Perennials are the best and easiest investment you can make in your cut flower garden since they come back every year. While traditionally planted directly in the ground, they can also thrive in a pot if you are renting, limited in yard space, or if you want to keep them at an off-site studio.
Perennials, like all plants, do require some maintenance to keep them their most productive. Consult with your local garden center (locally owned places are usually more knowledgeable than a big box store) about what will grow best in your zone, sun exposure, and soil, as well as how much water it will require. Regular waterings after planting will encourage established roots!
My Three Favorite Perennials for Bouquet Work:
Garden-grown ferns have all the color, flourish, and attitude that other ferns often miss and are my favorite addition to my yard. Autumn Ferns particularly express brilliant hues, from golden yellow, to lime, to bronze. Talk about a color story! Just one or two stems can wonderfully pull together a complex palette. Bonus: they tolerate my dry, rocky soil, and the deer leave them alone. Double win!
Ferns are a real heavy-hitter when it comes to design. The shape of ferns added to the outside of bouquets creates a beautifully framed or collared appearance. Ferns can also add a feminine, romantic, transparency to bouquets to keep the aesthetic light and airy. These examples include just a touch of fern in one area as an accent for the color and shape.
Bonus tip – another favorite, asparagus fern, is an easy-to-grow HOUSEPLANT! If you’re hesitant about gardening and worry about not having a green thumb, give this one a try. Plus, a piece or two can really add a lot to a bouquet if you feel like something is “missing,” but you aren’t sure what. Here’s a helpful article to get you started on how to grow it!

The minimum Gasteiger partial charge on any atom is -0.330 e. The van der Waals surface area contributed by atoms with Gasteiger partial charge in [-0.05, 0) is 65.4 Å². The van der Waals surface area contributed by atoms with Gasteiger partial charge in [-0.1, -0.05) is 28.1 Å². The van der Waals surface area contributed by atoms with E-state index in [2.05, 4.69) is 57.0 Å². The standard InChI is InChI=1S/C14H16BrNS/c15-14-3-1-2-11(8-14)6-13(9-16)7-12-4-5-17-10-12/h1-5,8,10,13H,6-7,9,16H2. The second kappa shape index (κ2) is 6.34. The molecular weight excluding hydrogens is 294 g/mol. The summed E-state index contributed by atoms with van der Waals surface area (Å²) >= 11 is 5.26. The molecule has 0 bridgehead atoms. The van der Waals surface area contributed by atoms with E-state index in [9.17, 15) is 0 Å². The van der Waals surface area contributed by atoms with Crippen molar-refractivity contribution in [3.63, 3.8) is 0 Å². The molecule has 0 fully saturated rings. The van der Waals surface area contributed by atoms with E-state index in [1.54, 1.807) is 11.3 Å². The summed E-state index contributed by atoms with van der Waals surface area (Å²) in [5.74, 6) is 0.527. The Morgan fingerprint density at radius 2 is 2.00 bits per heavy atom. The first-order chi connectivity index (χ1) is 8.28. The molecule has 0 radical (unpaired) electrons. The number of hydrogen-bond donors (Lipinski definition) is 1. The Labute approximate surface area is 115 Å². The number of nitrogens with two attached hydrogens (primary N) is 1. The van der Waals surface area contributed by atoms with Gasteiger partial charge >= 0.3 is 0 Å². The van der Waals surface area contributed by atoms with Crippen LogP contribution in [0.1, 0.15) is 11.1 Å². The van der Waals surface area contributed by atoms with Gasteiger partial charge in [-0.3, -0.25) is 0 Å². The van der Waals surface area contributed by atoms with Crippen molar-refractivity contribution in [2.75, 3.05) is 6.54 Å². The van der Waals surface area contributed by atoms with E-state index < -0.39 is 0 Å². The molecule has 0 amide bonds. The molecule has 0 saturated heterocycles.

Grasses create beautiful texture and line in designs (read more about texture here). They are very easy to grow but check to make sure the ones you buy aren’t invasive or too big for your space, as they can get quite large. They work very well in pots as well and can easily be cut back each year to encourage all new growth the following season. From lime green to dark brown, there are so many varieties that work beautifully in bouquets and add that soft, airy quality I love.
Vines of all types are a treasure in design work. I often use them to extend visual lines and negative space. Clustering vines together is a helpful way to create more impact but just a few can be layered in or collared around a bouquet to add that much needed movement!
Depending on your growing region, there are lots of different vine options to choose from. Some will need a trellis or other support to help climb, while others will scramble up whatever they can find all on their own.
Check with your local nursery on what is native to your area and what will perform well in your specific growing conditions. You will also want to check how big the vine you are considering grows. Some vine species can take over an area quickly, which could be good or bad, depending on how much you are going to cut and how big your area is! Also check to make sure the plant is non-invasive, meaning that it won’t spread to the wild and compromise local flora.
Are you inspired to plant one of these in your yard this year? I would love to know!